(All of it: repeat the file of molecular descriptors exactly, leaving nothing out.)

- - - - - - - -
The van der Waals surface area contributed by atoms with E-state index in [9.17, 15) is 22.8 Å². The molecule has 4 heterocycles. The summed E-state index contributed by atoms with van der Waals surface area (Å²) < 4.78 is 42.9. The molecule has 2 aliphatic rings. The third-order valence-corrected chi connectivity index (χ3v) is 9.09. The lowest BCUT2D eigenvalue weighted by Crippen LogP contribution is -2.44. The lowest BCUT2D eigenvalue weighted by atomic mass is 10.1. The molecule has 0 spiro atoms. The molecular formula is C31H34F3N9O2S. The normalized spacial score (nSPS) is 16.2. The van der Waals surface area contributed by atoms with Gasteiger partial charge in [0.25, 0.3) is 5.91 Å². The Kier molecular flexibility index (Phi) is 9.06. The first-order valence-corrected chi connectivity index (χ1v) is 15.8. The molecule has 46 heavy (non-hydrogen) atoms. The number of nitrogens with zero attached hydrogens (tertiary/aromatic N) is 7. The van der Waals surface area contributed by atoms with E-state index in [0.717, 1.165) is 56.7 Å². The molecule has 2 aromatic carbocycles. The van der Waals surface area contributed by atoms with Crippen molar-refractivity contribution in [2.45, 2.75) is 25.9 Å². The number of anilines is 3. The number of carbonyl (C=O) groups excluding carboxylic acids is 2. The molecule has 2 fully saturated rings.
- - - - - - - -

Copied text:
The van der Waals surface area contributed by atoms with E-state index in [9.17, 15) is 22.8 Å². The molecule has 4 heterocycles. The summed E-state index contributed by atoms with van der Waals surface area (Å²) < 4.78 is 42.9. The molecule has 2 aliphatic rings. The third-order valence-corrected chi connectivity index (χ3v) is 9.09. The lowest BCUT2D eigenvalue weighted by Crippen LogP contribution is -2.44. The lowest BCUT2D eigenvalue weighted by atomic mass is 10.1. The molecule has 0 spiro atoms. The molecular formula is C31H34F3N9O2S. The normalized spacial score (nSPS) is 16.2. The van der Waals surface area contributed by atoms with Gasteiger partial charge in [0.25, 0.3) is 5.91 Å². The Kier molecular flexibility index (Phi) is 9.06. The first-order valence-corrected chi connectivity index (χ1v) is 15.8. The molecule has 46 heavy (non-hydrogen) atoms. The number of nitrogens with zero attached hydrogens (tertiary/aromatic N) is 7. The van der Waals surface area contributed by atoms with E-state index in [0.717, 1.165) is 56.7 Å². The molecule has 2 aromatic carbocycles. The van der Waals surface area contributed by atoms with Crippen molar-refractivity contribution in [2.45, 2.75) is 25.9 Å². The number of anilines is 3. The number of carbonyl (C=O) groups excluding carboxylic acids is 2. The molecule has 2 fully saturated rings.